DIY cards and handwritten messages make a comeback

For many making DIY cards this year, it began as an attempt to make their own to send to friends and family

Tired of emojis, abrupt texts and banal printed messages, Mumbai-based Sonal Shah (@calligraphersonalshah) began making personalised cards for different occasions. “There is something personal about handwritten cards and although we have mails and lovely online cards, I have been making my own since 2013,” says Sonal.

Seeing the popularity, she now sells customised handmade cards with messages in calligraphy to corporates, young couples, families and friends.

Handmade, personalised cards made by Mumbai-based Sonal Shah, who has turned it into a business venture  | Photo Credit: special arrangement

For many making DIY cards this year, it began as an attempt to make their own to send to friends and family. When appreciation began to flow , it encouraged a clutch of small business ventures.

This is how Shraddha Rajani in Panaji began Meraki (, which has a portfolio of handmade cards, ribbons, presentation boxes, hair accessories and so on. So popular were her products that she began collaborating with boutiques in different cities. In November, she started showcasing her products at Fiore in Alwarpet, Chennai.

Tags made by Panaji-based Shraddha Rajani, which she sells under her brandname, Meraki | Photo Credit: special arrangement

“I wanted a card to announce the birth of my nephew and I could not find one in Panaji. So I made some for the occasion and everyone liked it. I did the same when my niece was born and then people began approaching me to do personalised cards for functions in their families. Eventually, Meraki was born,” says Shraddha. Each card is still handmade by her with some help from her family, she says.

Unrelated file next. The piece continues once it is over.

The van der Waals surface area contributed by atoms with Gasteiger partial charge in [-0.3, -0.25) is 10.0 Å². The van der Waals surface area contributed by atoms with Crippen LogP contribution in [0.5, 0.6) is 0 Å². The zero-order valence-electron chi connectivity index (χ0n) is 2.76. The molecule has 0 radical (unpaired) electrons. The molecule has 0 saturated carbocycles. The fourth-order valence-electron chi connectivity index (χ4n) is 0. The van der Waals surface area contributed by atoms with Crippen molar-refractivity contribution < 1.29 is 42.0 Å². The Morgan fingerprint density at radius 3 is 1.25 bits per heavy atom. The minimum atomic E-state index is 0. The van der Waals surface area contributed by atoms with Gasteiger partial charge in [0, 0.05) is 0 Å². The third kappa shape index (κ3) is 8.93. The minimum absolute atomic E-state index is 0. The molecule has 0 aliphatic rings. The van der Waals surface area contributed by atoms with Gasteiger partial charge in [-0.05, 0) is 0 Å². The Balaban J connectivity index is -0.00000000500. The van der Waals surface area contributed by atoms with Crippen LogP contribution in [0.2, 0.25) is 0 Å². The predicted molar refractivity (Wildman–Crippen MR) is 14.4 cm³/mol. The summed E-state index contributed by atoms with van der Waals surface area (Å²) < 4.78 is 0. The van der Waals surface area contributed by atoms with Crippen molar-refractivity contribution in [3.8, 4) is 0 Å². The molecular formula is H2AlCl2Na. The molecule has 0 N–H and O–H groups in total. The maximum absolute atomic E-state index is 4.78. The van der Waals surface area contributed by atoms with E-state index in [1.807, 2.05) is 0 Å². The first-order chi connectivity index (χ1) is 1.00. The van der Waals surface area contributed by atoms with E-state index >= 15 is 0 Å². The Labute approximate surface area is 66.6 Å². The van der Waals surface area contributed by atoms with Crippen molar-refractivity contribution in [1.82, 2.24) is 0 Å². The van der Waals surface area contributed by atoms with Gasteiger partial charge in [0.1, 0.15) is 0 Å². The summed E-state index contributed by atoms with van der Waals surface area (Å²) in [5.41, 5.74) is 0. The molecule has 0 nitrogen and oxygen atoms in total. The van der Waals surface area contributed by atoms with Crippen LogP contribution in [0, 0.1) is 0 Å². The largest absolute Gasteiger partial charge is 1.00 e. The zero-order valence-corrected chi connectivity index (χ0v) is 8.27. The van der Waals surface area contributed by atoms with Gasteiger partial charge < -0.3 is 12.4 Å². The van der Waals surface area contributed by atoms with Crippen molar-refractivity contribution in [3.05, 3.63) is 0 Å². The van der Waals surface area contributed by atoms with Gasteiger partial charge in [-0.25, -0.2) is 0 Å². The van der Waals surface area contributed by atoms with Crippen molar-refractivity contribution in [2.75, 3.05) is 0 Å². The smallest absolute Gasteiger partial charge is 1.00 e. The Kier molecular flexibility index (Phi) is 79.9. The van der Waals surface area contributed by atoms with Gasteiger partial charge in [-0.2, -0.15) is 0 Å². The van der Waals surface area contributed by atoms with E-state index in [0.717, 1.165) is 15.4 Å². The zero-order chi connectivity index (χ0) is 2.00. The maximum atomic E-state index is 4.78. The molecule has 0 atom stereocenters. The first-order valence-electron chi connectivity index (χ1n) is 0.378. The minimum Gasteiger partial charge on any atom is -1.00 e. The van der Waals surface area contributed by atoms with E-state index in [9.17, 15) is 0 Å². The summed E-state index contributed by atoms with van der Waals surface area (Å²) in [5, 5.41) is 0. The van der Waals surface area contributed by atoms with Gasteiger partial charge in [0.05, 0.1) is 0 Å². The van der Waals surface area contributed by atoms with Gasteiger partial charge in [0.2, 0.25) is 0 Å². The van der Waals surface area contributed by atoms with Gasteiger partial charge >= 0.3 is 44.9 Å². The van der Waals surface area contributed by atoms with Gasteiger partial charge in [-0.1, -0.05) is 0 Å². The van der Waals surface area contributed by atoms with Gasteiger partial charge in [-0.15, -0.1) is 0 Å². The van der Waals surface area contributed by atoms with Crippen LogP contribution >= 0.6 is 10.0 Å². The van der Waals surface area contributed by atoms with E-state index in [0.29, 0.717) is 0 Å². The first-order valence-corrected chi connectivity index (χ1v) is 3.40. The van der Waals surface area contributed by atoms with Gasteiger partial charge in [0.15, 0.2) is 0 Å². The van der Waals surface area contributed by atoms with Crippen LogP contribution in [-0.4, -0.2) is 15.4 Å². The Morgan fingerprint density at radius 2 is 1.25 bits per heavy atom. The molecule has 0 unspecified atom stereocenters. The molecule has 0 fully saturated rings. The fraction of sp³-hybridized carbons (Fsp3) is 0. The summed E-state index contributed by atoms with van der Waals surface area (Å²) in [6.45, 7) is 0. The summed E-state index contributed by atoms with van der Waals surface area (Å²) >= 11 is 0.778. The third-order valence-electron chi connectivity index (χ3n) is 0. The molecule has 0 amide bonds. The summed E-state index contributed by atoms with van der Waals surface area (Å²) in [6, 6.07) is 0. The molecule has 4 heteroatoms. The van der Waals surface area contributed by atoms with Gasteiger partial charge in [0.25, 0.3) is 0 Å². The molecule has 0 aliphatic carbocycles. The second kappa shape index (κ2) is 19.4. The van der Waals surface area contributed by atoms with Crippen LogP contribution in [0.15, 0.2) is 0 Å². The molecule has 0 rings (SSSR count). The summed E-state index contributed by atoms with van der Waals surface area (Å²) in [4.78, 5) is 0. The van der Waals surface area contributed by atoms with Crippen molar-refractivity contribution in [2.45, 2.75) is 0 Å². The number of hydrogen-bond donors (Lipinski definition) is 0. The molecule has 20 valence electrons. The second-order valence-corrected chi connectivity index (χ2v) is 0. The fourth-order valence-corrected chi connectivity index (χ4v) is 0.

Alfa Zareena Hisham | Photo Credit: special arrangement

In the case of Alfa Zareena Hisham, a software engineer in Thiruvananthapuram, it is a family tradition that she is continuing.

“We always used to give or send cards for birthdays, New Year, Christmas… and they were all made by us at home. I still have all the cards I have been sent over the years,” she says.

Alfa adds, “My sister, Amiya Jemeemah Hisham, an architect in Bengaluru, is better than me. She made cards with pressed flowers. Last year, we had participated in a flea sale in Bengaluru with memory books, handmade cards, etc and everything was sold out.”

Although Alfa knows a fair bit of calligraphy, she encourages customers to write their own words.

This year, she has again made cards to be sent to family and friends “but there is no sale. I don’t have the time for that, this time around. It takes a lot of effort. I make them for my mother and might give some to my friends,” she adds.

Architect-artist Maya Gomez with her range of handmade cards for the season | Photo Credit: special arrangement

Architect-artist Maya Gomez has made handpainted cards for her mother, Daphne Gomez. “She sends cards by post even now to our relatives and friends. So she had been pestering me to make cards for her and that is how I designed and made cards for Christmas and New Year,” says Maya, a resident of Thiruvananthapuram.

For M Ashi Jamir , a social science teacher in Dimapur, her love for the crafts is manifested in her cards.

Alfa believes that the lockdown, has prompted more people to started making their DIY cards. Maya insists that nothing beats handmade cards with handwritten messages.

Handmade cards and envelopes made by Dimapur-based M Ashi Jamir, a social science teacher  | Photo Credit: special arrangement

“Even in olden times, there were people who used to type letters if they did not have a good hand. I feel when you write, no matter how good or bad your writing is, it is a part of you that comes through, in that letter,” says Maya. She adds, “I enjoy looking at old letters, the lettering, the ink…there are so many sentiments attached to it.”

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